Smear the ricotta over the bread slices. Sprinkle with lemon zest. Pile arugula on the bruschetta. Remove the strawberries from the vinegar, shaking off excess liquid, and arrange over the arugula. Whisk 2 tablespoons of olive oil and a pinch of salt into the remaining vinegar. Drizzle over and around the bruschetta. Garnish with black pepper.

Roasted Chicken and Vegetables with Mustard and Tarragon

Roasted Chicken and Vegetables with Mustard and Tarragon

There is something intrinsically satisfying about roasting a chicken. Versatile, economical, forgiving, and consistently delicious: a roast is perfect family dinner fare, and also worthy of casual entertaining. Expecting guests? Roast 2 chickens and double up on the ingredients. Variations abound.  In our case, roast chicken often involves a rub, as minimal as simply salt or more embellished with olive oil, garlic, lemon, mustard. Add an Asian twist with grated ginger, or head to north Africa with coriander and cumin. A favorite preparation is to roast the bird nestled in a pan with seasonal vegetables. As the chicken cooks, the vegetables brown and baste, adding to the flavor to the pan juices.

Roast Chicken and Spring Vegetables with Mustard and Tarragon
Serves 4-6

This recipe takes advantage of spring’s new vegetables. Feel free to mix and match with what’s available. I used thick purple spring onions, white carrots and baby turnips. Onions, fennel and potatoes are also a sure thing. For a rustic family-style presentation, return the carved chicken to the skillet in which it roasted, amidst the vegetables and pan juices.

1  3-4 pound whole chicken
Salt
Juice of one lemon
3 tablespoons olive oil
2 tablespoons Dijon mustard
1 teaspoon freshly ground black pepper
1/4 cup fresh tarragon sprigs, coarsely chopped, plus extra for garnish

1 pound (6-8)  baby turnips, ends trimmed, halved
1/2 pound baby carrots, ends trimmed
6-8 thick red spring onions, ends trimmed, halved crosswise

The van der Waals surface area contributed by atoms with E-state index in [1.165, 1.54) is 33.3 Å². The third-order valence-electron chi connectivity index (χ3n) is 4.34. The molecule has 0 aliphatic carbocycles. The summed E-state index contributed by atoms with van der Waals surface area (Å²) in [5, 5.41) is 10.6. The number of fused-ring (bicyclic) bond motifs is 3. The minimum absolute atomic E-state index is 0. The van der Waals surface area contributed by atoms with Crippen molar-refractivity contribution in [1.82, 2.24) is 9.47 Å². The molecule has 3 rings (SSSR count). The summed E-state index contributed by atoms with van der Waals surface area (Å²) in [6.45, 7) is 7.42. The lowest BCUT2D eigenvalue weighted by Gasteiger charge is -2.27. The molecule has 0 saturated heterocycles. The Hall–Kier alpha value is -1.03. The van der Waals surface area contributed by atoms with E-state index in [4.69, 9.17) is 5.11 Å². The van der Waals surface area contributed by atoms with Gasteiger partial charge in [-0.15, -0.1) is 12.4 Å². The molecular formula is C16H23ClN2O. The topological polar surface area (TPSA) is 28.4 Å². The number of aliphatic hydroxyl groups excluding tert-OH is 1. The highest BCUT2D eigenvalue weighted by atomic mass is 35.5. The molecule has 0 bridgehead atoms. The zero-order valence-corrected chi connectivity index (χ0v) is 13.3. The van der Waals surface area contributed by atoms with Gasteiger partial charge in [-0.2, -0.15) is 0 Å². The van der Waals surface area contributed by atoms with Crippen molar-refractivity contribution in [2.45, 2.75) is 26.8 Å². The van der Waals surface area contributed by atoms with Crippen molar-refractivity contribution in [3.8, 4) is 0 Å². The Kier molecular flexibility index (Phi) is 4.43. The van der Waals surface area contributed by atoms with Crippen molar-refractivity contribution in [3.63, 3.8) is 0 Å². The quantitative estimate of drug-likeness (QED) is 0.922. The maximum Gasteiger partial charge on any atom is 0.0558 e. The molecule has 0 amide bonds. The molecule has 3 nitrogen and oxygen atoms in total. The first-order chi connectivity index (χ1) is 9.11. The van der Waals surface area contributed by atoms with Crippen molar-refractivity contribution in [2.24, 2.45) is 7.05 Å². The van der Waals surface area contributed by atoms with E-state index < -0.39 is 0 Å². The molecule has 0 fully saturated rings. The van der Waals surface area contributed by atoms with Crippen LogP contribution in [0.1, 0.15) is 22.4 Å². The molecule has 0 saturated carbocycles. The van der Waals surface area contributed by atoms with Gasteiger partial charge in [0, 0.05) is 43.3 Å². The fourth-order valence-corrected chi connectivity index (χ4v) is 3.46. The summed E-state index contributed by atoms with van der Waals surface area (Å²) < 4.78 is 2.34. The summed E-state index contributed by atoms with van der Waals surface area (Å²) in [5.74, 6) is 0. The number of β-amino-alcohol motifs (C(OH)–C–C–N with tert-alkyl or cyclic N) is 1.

Preheat oven to 400 F. Rinse and pat dry the chicken outside and inside the cavity. Whisk lemon juice, olive oil, mustard, 1 teaspoon salt and pepper together in a small bowl. Stir in the tarragon. Rub the 3/4 of the marinade all over the chicken – inside the cavity, outside, and between the skin and breast meat.
Place turnips, carrots and onions in a bowl. Toss with remaining marinade. Dump the vegetables into a large cast iron skillet or roasting pan. Nestle the chicken, breast-side up, in the middle of the vegetables. Roast in the oven for 30 minutes. Remove; using tongs turn chicken over, breast-side down. Return to oven and roast 20 minutes. Remove; turn chicken one more time. Continue roasting until chicken is cooked through and juices run clear when a knife is inserted in the thigh, 20-30 minutes. Transfer chicken to a cutting board and tent with foil. Let rest 15 minutes. Carve the chicken and return to the skillet with the vegetables and juices. Serve.

Spring Chicken and Vegetable Soup

Spring Chicken and Vegetable Soup

Here is another soup recipe that sings spring. Spring Chicken and Vegetable Soup is filled with seasonal vegetables including green garlic. Appearing in the markets right now, green garlic is the younger rendition of the ubiquitous papery garlic bulb. Like any youngster, this version  is sassy, sharp and full of swagger. But with a little heat, all of that bravado fades away. The green garlic softens, mellows and loses its pungency, resulting in a smooth aromatic backdrop to this light and healthy soup.